Integrating Climate Change into the ICZM planning process - Realising the Vision

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Analysis and Futures  

Setting the Vision  

Designing the Future  

Realising the Vision  


CC ICZM Process/EstablishmentCC ICZM Process/Analysis and FutureCC ICZM Process/Setting the visionCC ICZM Process/Designing the FutureCC ICZM Process/Realizing the VisionICZM pegaso 3 6.png
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ICZM involves a wide range of instruments to implement the strategy. A central pillar is land use regulation and the limitation on the use of certain areas on environmental grounds. But also important is adoption of standards for building, energy and other sectors that provide goods and services. In addition it is increasing important to use fiscal instruments to promote certain actions that are considered desirable. The use of such instruments serves a number of purposes. First, it is more flexible than direct physical controls for the person whose actions are being affected. Second, if the instrument takes the form of a charge it allows the authorities to raise much needed financial resources that can be put to use to provide the essential public goods. Third, as long as the charge is in place it provides a continued incentive towards greater efficiency, which is not the case when only physical controls that have to be complied with.

Areas where fiscal instruments could be used, specifically to address some of the climate change impacts that have been discussed are:

  • Transferable development rights, where an individual whose rights have been taken

away in one location can have them reallocated in another location. These make the introduction of new regulations easier and allow a market in such rights to develop [1].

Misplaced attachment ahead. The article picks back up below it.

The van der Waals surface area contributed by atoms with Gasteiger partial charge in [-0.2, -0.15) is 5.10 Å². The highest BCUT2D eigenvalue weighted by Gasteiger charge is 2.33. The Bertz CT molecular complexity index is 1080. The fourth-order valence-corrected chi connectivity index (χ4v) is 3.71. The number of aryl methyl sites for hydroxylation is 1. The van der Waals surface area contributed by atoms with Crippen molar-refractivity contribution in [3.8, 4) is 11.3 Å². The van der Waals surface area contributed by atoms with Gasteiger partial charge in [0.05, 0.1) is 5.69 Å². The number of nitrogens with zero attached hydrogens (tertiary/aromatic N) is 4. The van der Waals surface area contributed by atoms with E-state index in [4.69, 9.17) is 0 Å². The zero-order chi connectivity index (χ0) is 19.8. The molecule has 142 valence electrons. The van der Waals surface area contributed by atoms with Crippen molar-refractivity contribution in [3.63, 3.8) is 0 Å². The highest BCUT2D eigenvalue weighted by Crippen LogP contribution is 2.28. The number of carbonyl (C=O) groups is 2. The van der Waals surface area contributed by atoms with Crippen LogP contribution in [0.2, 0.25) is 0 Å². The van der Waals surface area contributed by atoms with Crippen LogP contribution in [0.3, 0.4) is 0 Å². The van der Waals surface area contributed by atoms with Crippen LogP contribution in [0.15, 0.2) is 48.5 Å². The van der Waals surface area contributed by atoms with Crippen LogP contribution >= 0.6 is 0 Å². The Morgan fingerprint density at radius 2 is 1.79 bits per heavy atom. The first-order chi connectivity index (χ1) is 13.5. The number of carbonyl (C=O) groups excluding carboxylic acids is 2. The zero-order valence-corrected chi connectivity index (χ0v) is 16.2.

• The use of charges that better reflect the cost of services, particularly related to water.
  • Development of insurance markets to provide cover against risks of flooding etc. to

the extent that they bear at least part of the costs. This encourages the private sector and individuals to modify their behaviour and not take excessive risks, as they tend to do when all damage costs are covered through public funds.

  • Charges on tourists to cover the additional burden of the public services they demand, as a source of finance for improved environmental protection.

The range of instruments to be used in the ICZM should be identified in the strategy, along with some priorities indicating which ones are preferred from a national viewpoint. The actual selection, however, will be made at the plan stage, national or local as appropriate.

Investment and Infrastructure

  1. Markandya, A., S. Arnold, M. Cassinelli and T. Taylor (2008) “Protecting Coastal Zones In The Mediterranean: An Economic and Regulatory Analysis”, Journal of Coastal Conservation, 12:145-159.